Kids will remember experiences forever, long after the presents under the tree have been forgotten. That's where parents should direct their efforts.
"It came without ribbons. It came without tags. It came without packages, boxes or bags. And he puzzled and puzzled 'till his puzzler was sore. Then the Grinch thought of something he hadn't before. What if Christmas, he thought, doesn't come from a store. What if Christmas, perhaps, means a little bit more." -- Dr. Seuss
Last night my kids had an experience they’ll probably never forget. Our family was invited to a solstice party at a home in the country. The kids made crafts, including hand-dipped beeswax candles and small Mason jar lanterns decorated with Christmas-colored tissue paper. After a potluck dinner, we filled the kids’ lanterns with tea lights and headed into the forest for a walk.
It was a beautiful sight, all those little children with excited faces glowing in the light of their lanterns, eyes wide with the novelty of such an adventure in the dark. Their giddy chatter gradually subsided into quiet wonder at the night around them.
“It was kind of spooky, but I want to go again tomorrow night,” one of mine said. They were still talking about it at bedtime and I suspect the memory will stretch far beyond that, likely into adulthood, when they’ll think back on that magical night when they carried candle lanterns through the forest.
Isn’t it puzzling, though, that we as a culture spend so much time and money fretting over the quantity and quality of the wrapped gifts under the tree, while something as simple as a nighttime walk can make such an impression and give such joy? The irony is that many kids cannot even remember what they got for Christmas last year. Within weeks, the toys are lost in the toy box, either broken or dead or no longer exciting enough to merit attention. There will be a fresh round of toys presented this year that experience the same fate.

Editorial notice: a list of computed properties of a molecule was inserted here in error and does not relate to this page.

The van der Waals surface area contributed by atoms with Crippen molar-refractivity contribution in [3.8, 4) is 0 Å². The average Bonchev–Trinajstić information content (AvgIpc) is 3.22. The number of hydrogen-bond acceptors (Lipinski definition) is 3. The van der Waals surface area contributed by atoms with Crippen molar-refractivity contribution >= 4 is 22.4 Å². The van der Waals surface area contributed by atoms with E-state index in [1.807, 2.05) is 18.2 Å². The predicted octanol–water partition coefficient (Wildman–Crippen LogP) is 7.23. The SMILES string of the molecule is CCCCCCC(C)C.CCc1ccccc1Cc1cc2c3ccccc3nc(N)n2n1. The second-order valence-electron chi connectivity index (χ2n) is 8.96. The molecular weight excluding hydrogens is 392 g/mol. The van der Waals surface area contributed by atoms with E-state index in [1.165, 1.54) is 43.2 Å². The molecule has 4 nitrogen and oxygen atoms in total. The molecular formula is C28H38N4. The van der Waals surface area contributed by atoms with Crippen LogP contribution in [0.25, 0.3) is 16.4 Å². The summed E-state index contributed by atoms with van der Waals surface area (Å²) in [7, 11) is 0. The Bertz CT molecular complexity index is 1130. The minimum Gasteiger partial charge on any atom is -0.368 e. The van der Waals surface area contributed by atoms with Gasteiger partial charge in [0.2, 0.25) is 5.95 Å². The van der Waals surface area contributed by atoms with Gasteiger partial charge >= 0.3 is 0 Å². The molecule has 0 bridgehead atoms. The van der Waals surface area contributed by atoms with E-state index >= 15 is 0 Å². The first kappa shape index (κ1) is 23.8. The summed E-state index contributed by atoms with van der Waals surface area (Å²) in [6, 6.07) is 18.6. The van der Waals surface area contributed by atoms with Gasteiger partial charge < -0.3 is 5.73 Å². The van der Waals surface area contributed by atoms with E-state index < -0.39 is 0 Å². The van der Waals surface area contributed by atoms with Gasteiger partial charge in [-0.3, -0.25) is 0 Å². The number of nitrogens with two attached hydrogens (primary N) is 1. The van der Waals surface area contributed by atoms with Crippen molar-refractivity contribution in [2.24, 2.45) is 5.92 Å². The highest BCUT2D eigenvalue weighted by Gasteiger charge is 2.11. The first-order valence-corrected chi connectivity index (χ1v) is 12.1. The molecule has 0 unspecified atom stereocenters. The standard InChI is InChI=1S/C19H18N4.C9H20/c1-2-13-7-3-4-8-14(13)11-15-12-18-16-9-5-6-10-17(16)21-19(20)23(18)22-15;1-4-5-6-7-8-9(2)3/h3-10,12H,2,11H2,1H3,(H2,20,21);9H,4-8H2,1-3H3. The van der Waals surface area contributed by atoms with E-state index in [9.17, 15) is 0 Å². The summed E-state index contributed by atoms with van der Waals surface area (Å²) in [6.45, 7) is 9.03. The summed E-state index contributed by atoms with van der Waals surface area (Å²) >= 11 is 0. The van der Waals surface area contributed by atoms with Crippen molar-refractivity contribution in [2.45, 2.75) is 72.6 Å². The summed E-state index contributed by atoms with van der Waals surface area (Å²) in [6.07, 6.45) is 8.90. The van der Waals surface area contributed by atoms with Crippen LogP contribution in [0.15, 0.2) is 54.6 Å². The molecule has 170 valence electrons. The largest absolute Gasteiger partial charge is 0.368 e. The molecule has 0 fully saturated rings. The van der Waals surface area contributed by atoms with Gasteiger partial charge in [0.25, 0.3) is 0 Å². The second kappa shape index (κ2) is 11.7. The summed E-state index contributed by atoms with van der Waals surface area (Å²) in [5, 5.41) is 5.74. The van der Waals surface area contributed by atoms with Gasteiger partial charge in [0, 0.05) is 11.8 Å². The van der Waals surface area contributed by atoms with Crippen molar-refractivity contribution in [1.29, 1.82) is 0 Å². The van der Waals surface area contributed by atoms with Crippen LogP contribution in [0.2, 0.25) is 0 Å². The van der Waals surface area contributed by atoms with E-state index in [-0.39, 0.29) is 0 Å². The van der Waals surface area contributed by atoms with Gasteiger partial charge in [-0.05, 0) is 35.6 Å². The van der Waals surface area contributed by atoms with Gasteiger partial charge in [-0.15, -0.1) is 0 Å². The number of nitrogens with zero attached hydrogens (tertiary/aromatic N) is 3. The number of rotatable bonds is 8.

That is why it’s important to seek out experiences and give them to your children this holiday season. They don’t need designer-brand clothes, the latest gadgets, battery-powered and light-up plastic toys. What they do need are things like community band concerts, Christmas carol sing-alongs, horse-and-sleigh rides, a special date with Mom or Dad at a festively decorated coffee shop with a mug of hot chocolate, a tree-trimming celebration, a family movie night watching The Polar Express or A Charlie Brown Christmas, an afternoon spent making a gingerbread house or decorating sugar cookies.
The real fun of the holiday season lies in the atmosphere that is created by music, food, decorations, and gatherings with friends and family. Put your efforts, your creativity, and your money into that, and your kids will be grateful for the rest of their lives that you made the holidays so special for them, long after the physical gifts have been forgotten.